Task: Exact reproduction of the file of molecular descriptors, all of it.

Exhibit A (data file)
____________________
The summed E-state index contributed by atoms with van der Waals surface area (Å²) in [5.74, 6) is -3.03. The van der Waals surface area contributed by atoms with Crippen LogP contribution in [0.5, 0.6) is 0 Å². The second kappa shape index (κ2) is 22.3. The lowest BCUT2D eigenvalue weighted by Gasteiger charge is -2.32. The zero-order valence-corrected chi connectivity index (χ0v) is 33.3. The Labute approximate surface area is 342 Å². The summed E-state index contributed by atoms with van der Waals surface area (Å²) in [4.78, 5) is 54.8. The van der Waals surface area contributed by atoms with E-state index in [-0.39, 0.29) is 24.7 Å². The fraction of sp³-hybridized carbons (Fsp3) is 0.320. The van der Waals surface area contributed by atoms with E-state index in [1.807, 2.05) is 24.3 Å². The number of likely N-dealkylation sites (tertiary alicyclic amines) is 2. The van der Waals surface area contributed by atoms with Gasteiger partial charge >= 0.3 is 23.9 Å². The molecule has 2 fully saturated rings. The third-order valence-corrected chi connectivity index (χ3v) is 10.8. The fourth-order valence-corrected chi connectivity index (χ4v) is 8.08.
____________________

The summed E-state index contributed by atoms with van der Waals surface area (Å²) in [5.74, 6) is -3.03. The van der Waals surface area contributed by atoms with Crippen LogP contribution in [0.5, 0.6) is 0 Å². The second kappa shape index (κ2) is 22.3. The lowest BCUT2D eigenvalue weighted by Gasteiger charge is -2.32. The zero-order valence-corrected chi connectivity index (χ0v) is 33.3. The Labute approximate surface area is 342 Å². The summed E-state index contributed by atoms with van der Waals surface area (Å²) in [4.78, 5) is 54.8. The van der Waals surface area contributed by atoms with E-state index in [-0.39, 0.29) is 24.7 Å². The fraction of sp³-hybridized carbons (Fsp3) is 0.320. The van der Waals surface area contributed by atoms with E-state index in [1.807, 2.05) is 24.3 Å². The number of likely N-dealkylation sites (tertiary alicyclic amines) is 2. The van der Waals surface area contributed by atoms with Gasteiger partial charge >= 0.3 is 23.9 Å². The molecule has 2 fully saturated rings. The third-order valence-corrected chi connectivity index (χ3v) is 10.8. The fourth-order valence-corrected chi connectivity index (χ4v) is 8.08.